• Based on occupation, an estimated 15 percent of people in sales and related jobs are on irregular or on-call schedules.
  • Based on industry, irregular scheduling is most common in retail trade, business/repair services, agriculture, finance/insurance/real estate, personal services, transportation communications, and entertainment/recreation. Business/repair services, finance/insurance/real estate, and personal services are frequently small businesses.
  • Nearly 10 percent of workers overall have “variable hours,” that is, no typical workweek schedule, according to Current Population Survey data. Variable hours are less common among married workers, men, union members, government employees, whites and people at higher education levels.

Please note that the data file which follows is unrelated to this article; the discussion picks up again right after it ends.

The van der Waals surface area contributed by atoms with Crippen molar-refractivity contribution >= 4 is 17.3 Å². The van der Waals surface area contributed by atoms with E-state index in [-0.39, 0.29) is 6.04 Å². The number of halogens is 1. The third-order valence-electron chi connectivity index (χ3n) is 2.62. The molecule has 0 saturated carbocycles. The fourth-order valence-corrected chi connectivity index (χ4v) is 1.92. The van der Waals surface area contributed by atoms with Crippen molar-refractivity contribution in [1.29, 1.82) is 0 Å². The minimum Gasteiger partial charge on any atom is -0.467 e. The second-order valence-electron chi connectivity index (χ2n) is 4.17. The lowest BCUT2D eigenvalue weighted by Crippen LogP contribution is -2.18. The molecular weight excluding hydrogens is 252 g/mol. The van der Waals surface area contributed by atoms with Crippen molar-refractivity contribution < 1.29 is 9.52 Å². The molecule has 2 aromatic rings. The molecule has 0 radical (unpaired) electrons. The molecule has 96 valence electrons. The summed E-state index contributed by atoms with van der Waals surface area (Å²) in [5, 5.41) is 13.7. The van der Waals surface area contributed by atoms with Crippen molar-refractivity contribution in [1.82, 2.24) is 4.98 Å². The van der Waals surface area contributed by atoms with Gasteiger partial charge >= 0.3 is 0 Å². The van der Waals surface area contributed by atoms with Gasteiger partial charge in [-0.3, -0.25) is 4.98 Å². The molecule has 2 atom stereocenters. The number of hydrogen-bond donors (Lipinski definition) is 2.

The fallout from irregular scheduling

The economy is making a moderate, but steady comeback from the Great Recession of 2007. Unemployment is at historically low levels – hovering around 4% — and projected to dip even lower by 2019. In this tight labor market, companies are struggling to fill vacancies. While the construction, transportation and technology industries have gained the most jobs, retail, where unstable shifts are the norm, still attracts a sizable portion of the U.S. workforce, currently about 10%.

Retail jobs are often temporary stops for many workers, some of whom are between jobs, have limited skills, are pursuing degrees, want part-time employment or need extra income. But just as workers apply for and accept retail jobs for a variety of reasons, they also leave retailers for myriad reasons, among them irregular work schedules.

More data from the General Social Survey (GSS) demonstrate the hardships irregular schedules can afflict on workers:

  • Irregular shift work frequently requires workers to put in long workweek hours.
  • Workers, especially those with on-call schedules, are frequently unable to plan for or meet personal demands with regularity.